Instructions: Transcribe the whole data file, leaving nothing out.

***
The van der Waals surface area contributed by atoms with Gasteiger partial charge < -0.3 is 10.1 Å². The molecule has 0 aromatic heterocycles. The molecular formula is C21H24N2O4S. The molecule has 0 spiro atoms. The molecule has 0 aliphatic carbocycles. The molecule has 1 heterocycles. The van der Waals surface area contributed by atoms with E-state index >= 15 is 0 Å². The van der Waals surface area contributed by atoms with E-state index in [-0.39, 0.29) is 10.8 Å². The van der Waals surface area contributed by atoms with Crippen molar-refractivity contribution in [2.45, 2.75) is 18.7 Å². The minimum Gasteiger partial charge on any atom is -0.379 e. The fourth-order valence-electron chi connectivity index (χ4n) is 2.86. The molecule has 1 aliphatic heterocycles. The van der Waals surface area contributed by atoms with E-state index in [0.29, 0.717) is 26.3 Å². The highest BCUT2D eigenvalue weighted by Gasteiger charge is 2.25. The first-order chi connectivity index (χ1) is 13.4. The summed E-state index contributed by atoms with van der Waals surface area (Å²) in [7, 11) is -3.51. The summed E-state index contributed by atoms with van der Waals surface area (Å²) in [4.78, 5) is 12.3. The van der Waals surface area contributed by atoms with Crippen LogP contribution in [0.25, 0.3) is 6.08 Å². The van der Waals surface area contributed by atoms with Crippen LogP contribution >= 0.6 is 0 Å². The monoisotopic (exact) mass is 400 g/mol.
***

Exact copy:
The van der Waals surface area contributed by atoms with Gasteiger partial charge < -0.3 is 10.1 Å². The molecule has 0 aromatic heterocycles. The molecular formula is C21H24N2O4S. The molecule has 0 spiro atoms. The molecule has 0 aliphatic carbocycles. The molecule has 1 heterocycles. The van der Waals surface area contributed by atoms with E-state index >= 15 is 0 Å². The van der Waals surface area contributed by atoms with E-state index in [-0.39, 0.29) is 10.8 Å². The van der Waals surface area contributed by atoms with Crippen molar-refractivity contribution in [2.45, 2.75) is 18.7 Å². The minimum Gasteiger partial charge on any atom is -0.379 e. The fourth-order valence-electron chi connectivity index (χ4n) is 2.86. The molecule has 1 aliphatic heterocycles. The van der Waals surface area contributed by atoms with E-state index in [0.29, 0.717) is 26.3 Å². The highest BCUT2D eigenvalue weighted by Gasteiger charge is 2.25. The first-order chi connectivity index (χ1) is 13.4. The summed E-state index contributed by atoms with van der Waals surface area (Å²) in [7, 11) is -3.51. The summed E-state index contributed by atoms with van der Waals surface area (Å²) in [4.78, 5) is 12.3. The van der Waals surface area contributed by atoms with Crippen LogP contribution in [0.25, 0.3) is 6.08 Å². The van der Waals surface area contributed by atoms with Crippen LogP contribution >= 0.6 is 0 Å². The monoisotopic (exact) mass is 400 g/mol.